Inheritance Tax Law at a Glance
In the United States, many states have established inheritance tax law, which allows the state to collect an inheritance tax on certain assets inherited by an individual following the death of a benefactor. When an individual inherits property and assets, the inheritance will be taxed. As a result, the state will receive a specified portion of the inheritance and the beneficiary will not receive the total amount left to him/her.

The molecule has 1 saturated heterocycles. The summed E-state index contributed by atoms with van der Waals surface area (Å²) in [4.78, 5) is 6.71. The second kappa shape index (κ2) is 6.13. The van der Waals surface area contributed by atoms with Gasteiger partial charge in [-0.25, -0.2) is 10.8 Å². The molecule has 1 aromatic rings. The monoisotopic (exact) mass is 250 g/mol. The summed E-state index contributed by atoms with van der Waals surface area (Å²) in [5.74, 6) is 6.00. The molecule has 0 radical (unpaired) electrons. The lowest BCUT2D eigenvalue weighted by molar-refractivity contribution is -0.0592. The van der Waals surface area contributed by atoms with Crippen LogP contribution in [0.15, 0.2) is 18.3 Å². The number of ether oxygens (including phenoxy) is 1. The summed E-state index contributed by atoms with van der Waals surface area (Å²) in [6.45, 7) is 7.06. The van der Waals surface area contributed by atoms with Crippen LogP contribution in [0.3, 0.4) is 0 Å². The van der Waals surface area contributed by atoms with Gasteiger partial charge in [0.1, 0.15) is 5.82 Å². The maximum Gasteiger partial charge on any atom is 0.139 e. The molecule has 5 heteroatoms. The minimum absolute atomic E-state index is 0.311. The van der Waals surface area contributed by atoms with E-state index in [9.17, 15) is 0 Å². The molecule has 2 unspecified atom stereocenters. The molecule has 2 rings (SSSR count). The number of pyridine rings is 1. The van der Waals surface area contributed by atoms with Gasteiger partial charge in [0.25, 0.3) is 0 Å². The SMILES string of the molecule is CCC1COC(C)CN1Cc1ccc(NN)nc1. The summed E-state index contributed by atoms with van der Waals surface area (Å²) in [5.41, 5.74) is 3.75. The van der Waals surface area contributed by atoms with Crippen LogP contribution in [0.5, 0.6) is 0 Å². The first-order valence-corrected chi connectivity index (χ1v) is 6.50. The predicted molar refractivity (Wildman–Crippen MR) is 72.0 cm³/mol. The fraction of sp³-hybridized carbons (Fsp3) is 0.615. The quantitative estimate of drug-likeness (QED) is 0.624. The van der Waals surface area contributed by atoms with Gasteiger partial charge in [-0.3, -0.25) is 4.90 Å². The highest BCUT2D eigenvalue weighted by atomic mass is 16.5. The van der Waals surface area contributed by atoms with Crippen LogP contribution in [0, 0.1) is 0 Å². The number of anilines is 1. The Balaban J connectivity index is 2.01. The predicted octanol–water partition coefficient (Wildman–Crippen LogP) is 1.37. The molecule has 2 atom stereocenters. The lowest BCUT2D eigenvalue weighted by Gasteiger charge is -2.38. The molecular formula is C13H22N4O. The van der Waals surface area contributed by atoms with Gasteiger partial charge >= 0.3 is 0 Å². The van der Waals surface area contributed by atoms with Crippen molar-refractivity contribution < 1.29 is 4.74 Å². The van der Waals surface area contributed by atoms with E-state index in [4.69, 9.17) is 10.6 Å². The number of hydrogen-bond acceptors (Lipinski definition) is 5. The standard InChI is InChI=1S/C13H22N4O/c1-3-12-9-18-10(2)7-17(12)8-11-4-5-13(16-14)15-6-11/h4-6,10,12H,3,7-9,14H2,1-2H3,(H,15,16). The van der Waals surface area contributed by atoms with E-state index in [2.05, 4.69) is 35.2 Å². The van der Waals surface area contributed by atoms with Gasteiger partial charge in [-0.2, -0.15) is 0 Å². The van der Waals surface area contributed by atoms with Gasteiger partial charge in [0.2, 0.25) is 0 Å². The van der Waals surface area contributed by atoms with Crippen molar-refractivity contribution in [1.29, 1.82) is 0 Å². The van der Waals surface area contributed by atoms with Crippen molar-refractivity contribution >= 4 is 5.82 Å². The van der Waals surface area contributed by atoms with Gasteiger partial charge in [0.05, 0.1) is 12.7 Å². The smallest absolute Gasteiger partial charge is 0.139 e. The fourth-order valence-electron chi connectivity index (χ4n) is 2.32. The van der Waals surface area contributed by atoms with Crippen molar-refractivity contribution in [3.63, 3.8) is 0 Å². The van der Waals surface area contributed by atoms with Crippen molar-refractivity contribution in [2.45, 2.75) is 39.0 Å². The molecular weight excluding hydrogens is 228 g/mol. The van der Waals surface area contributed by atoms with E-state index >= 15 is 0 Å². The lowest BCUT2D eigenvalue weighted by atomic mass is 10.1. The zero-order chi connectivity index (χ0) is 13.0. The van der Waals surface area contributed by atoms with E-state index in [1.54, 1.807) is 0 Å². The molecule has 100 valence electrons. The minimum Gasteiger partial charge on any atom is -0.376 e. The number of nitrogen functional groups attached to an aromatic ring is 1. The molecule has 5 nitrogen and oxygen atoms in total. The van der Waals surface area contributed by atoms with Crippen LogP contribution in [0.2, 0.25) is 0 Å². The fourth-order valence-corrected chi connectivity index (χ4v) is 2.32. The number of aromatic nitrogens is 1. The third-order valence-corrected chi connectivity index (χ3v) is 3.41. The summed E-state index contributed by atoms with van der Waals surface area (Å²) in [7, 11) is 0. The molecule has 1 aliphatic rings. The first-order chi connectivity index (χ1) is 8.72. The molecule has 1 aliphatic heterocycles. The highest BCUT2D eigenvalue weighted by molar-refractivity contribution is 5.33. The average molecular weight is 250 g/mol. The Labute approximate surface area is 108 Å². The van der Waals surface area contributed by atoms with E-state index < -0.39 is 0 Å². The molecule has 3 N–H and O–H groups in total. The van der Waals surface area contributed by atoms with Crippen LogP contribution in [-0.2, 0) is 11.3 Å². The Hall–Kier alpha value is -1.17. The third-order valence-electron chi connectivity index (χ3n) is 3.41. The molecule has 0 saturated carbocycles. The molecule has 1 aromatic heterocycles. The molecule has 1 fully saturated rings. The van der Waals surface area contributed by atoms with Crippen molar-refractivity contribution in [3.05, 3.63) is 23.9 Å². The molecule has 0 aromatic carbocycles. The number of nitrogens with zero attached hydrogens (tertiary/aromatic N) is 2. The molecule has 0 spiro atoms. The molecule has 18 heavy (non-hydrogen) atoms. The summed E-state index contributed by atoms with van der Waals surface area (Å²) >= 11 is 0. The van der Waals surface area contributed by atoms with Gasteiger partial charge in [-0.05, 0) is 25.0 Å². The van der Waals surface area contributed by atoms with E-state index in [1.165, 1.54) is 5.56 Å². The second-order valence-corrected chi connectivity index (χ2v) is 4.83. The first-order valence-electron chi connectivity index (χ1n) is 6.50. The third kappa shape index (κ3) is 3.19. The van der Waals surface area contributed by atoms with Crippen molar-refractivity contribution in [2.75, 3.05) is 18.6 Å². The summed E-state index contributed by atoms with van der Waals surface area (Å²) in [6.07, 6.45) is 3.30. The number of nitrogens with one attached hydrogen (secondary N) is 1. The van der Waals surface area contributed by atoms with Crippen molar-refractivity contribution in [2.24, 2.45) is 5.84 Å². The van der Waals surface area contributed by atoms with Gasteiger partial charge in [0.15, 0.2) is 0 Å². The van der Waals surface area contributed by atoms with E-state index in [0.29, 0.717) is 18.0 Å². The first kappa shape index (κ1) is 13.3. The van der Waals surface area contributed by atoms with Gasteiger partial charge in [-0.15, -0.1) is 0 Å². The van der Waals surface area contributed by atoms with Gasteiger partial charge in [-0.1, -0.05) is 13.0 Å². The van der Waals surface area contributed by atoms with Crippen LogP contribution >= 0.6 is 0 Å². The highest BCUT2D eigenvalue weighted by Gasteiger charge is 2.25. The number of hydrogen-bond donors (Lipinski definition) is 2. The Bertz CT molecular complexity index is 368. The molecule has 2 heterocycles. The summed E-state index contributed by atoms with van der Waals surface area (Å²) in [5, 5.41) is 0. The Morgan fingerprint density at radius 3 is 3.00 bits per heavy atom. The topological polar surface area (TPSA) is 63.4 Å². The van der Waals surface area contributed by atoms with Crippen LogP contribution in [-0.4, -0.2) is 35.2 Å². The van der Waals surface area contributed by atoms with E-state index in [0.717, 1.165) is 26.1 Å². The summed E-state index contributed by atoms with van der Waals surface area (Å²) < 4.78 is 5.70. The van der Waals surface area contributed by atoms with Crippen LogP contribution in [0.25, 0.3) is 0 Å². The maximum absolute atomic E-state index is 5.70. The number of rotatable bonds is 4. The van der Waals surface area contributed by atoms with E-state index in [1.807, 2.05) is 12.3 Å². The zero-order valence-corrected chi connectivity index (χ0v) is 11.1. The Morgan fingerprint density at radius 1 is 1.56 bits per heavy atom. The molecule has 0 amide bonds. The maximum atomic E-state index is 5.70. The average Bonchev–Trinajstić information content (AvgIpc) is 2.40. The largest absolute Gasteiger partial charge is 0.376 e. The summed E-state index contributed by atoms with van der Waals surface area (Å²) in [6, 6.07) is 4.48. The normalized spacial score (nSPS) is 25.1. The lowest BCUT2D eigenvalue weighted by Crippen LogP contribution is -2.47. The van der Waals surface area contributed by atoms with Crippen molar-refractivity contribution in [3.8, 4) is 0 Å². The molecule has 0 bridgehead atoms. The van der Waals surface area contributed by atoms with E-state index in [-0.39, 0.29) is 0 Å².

Each state maintains unique inheritance tax laws, and therefore, the associated regulations vary significantly from one state to another. Generally, an inheritance tax is only warranted if the assets inherited value a specified amount. Therefore, only large estates and inheritances are subject to inheritance tax. Inheritance tax functions on the state level, while estate tax operates on the federal level. An individual should be aware of the inheritance tax law in his/her state when planning his/her estate, or when inheriting assets from a benefactor.